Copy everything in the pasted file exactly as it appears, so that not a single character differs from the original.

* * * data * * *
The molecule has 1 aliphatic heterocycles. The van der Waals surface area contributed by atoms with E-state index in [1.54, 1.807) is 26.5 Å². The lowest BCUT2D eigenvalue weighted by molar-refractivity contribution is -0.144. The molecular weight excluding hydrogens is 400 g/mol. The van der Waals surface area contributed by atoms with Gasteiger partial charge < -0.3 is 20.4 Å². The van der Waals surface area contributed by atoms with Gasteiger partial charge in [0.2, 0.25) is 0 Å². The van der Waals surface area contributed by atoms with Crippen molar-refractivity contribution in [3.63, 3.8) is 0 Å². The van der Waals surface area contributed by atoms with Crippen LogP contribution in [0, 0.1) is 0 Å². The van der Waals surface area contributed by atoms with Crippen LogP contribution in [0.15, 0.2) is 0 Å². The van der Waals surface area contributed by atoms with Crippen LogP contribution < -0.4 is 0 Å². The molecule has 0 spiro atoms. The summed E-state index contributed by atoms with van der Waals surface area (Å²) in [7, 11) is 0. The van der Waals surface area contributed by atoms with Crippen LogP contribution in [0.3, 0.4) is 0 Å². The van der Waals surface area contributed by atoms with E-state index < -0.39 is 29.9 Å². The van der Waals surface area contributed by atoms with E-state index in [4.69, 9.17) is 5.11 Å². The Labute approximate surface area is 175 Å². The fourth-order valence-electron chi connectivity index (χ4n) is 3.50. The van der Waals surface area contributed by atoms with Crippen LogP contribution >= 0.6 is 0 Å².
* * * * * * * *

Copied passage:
The molecule has 1 aliphatic heterocycles. The van der Waals surface area contributed by atoms with E-state index in [1.54, 1.807) is 26.5 Å². The lowest BCUT2D eigenvalue weighted by molar-refractivity contribution is -0.144. The molecular weight excluding hydrogens is 400 g/mol. The van der Waals surface area contributed by atoms with Gasteiger partial charge < -0.3 is 20.4 Å². The van der Waals surface area contributed by atoms with Gasteiger partial charge in [0.2, 0.25) is 0 Å². The van der Waals surface area contributed by atoms with Crippen molar-refractivity contribution in [3.63, 3.8) is 0 Å². The van der Waals surface area contributed by atoms with Crippen LogP contribution in [0, 0.1) is 0 Å². The van der Waals surface area contributed by atoms with Crippen LogP contribution in [0.15, 0.2) is 0 Å². The van der Waals surface area contributed by atoms with Crippen LogP contribution < -0.4 is 0 Å². The molecule has 0 spiro atoms. The summed E-state index contributed by atoms with van der Waals surface area (Å²) in [7, 11) is 0. The van der Waals surface area contributed by atoms with Crippen LogP contribution in [0.3, 0.4) is 0 Å². The van der Waals surface area contributed by atoms with E-state index < -0.39 is 29.9 Å². The van der Waals surface area contributed by atoms with E-state index in [4.69, 9.17) is 5.11 Å². The Labute approximate surface area is 175 Å². The fourth-order valence-electron chi connectivity index (χ4n) is 3.50. The van der Waals surface area contributed by atoms with Crippen LogP contribution >= 0.6 is 0 Å².